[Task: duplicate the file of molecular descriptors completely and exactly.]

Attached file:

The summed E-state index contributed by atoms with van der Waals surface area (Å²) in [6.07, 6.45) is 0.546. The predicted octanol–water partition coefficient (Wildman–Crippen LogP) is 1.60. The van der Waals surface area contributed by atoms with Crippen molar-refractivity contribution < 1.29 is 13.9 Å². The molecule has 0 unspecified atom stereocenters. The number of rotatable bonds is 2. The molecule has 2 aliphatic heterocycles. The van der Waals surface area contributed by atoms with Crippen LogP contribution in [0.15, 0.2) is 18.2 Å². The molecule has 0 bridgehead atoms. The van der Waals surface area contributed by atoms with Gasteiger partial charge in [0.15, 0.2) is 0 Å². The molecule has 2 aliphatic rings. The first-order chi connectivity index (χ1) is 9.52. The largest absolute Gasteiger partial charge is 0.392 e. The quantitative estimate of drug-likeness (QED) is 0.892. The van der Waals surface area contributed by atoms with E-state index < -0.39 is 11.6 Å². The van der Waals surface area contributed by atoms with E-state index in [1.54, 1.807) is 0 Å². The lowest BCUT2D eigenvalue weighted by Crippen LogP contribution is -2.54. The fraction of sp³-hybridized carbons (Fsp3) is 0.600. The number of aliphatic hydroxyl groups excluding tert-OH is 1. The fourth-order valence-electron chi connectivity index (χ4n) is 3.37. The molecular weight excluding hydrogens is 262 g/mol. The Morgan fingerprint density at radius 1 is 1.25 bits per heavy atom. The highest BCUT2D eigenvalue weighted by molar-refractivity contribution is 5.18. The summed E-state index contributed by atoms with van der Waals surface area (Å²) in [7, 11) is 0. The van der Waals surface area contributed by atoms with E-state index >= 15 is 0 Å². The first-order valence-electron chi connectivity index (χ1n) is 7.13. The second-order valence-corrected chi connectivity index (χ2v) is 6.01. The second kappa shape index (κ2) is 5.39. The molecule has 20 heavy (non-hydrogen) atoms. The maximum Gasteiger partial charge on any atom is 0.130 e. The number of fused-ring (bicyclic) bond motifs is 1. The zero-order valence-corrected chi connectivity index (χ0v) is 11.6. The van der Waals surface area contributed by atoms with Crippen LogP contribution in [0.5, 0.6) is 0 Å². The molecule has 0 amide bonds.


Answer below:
The summed E-state index contributed by atoms with van der Waals surface area (Å²) in [6.07, 6.45) is 0.546. The predicted octanol–water partition coefficient (Wildman–Crippen LogP) is 1.60. The van der Waals surface area contributed by atoms with Crippen molar-refractivity contribution < 1.29 is 13.9 Å². The molecule has 0 unspecified atom stereocenters. The number of rotatable bonds is 2. The molecule has 2 aliphatic heterocycles. The van der Waals surface area contributed by atoms with Crippen LogP contribution in [0.15, 0.2) is 18.2 Å². The molecule has 0 bridgehead atoms. The van der Waals surface area contributed by atoms with Gasteiger partial charge in [0.15, 0.2) is 0 Å². The molecule has 2 aliphatic rings. The first-order chi connectivity index (χ1) is 9.52. The largest absolute Gasteiger partial charge is 0.392 e. The quantitative estimate of drug-likeness (QED) is 0.892. The van der Waals surface area contributed by atoms with E-state index < -0.39 is 11.6 Å². The van der Waals surface area contributed by atoms with E-state index in [1.54, 1.807) is 0 Å². The lowest BCUT2D eigenvalue weighted by Crippen LogP contribution is -2.54. The fraction of sp³-hybridized carbons (Fsp3) is 0.600. The number of aliphatic hydroxyl groups excluding tert-OH is 1. The fourth-order valence-electron chi connectivity index (χ4n) is 3.37. The molecular weight excluding hydrogens is 262 g/mol. The Morgan fingerprint density at radius 1 is 1.25 bits per heavy atom. The highest BCUT2D eigenvalue weighted by molar-refractivity contribution is 5.18. The summed E-state index contributed by atoms with van der Waals surface area (Å²) in [7, 11) is 0. The van der Waals surface area contributed by atoms with E-state index >= 15 is 0 Å². The first-order valence-electron chi connectivity index (χ1n) is 7.13. The second-order valence-corrected chi connectivity index (χ2v) is 6.01. The second kappa shape index (κ2) is 5.39. The molecule has 20 heavy (non-hydrogen) atoms. The maximum Gasteiger partial charge on any atom is 0.130 e. The number of fused-ring (bicyclic) bond motifs is 1. The zero-order valence-corrected chi connectivity index (χ0v) is 11.6. The van der Waals surface area contributed by atoms with Crippen LogP contribution in [0.5, 0.6) is 0 Å². The molecule has 0 amide bonds.